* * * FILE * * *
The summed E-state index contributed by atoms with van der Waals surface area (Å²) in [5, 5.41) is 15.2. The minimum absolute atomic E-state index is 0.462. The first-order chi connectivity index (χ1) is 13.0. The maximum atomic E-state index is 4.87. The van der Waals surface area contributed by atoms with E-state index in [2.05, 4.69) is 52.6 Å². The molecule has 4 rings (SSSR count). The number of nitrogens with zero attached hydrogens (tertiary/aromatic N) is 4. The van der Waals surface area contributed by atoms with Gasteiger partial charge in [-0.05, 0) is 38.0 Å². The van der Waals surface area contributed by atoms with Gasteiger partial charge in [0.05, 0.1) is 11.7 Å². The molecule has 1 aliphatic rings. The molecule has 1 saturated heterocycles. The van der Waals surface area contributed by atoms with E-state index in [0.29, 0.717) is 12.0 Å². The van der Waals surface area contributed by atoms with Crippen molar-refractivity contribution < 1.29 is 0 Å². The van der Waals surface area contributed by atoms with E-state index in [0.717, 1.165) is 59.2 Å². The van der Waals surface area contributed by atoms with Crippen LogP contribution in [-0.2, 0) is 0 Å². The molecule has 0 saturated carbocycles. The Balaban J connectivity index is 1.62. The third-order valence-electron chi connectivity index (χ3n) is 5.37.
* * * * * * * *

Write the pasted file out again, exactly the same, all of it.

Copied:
The summed E-state index contributed by atoms with van der Waals surface area (Å²) in [5, 5.41) is 15.2. The minimum absolute atomic E-state index is 0.462. The first-order chi connectivity index (χ1) is 13.0. The maximum atomic E-state index is 4.87. The van der Waals surface area contributed by atoms with E-state index in [2.05, 4.69) is 52.6 Å². The molecule has 4 rings (SSSR count). The number of nitrogens with zero attached hydrogens (tertiary/aromatic N) is 4. The van der Waals surface area contributed by atoms with Gasteiger partial charge in [-0.05, 0) is 38.0 Å². The van der Waals surface area contributed by atoms with Gasteiger partial charge in [0.05, 0.1) is 11.7 Å². The molecule has 1 aliphatic rings. The molecule has 1 saturated heterocycles. The van der Waals surface area contributed by atoms with E-state index in [0.29, 0.717) is 12.0 Å². The van der Waals surface area contributed by atoms with Crippen molar-refractivity contribution < 1.29 is 0 Å². The van der Waals surface area contributed by atoms with E-state index in [0.717, 1.165) is 59.2 Å². The van der Waals surface area contributed by atoms with Crippen LogP contribution in [-0.2, 0) is 0 Å². The molecule has 0 saturated carbocycles. The Balaban J connectivity index is 1.62. The third-order valence-electron chi connectivity index (χ3n) is 5.37.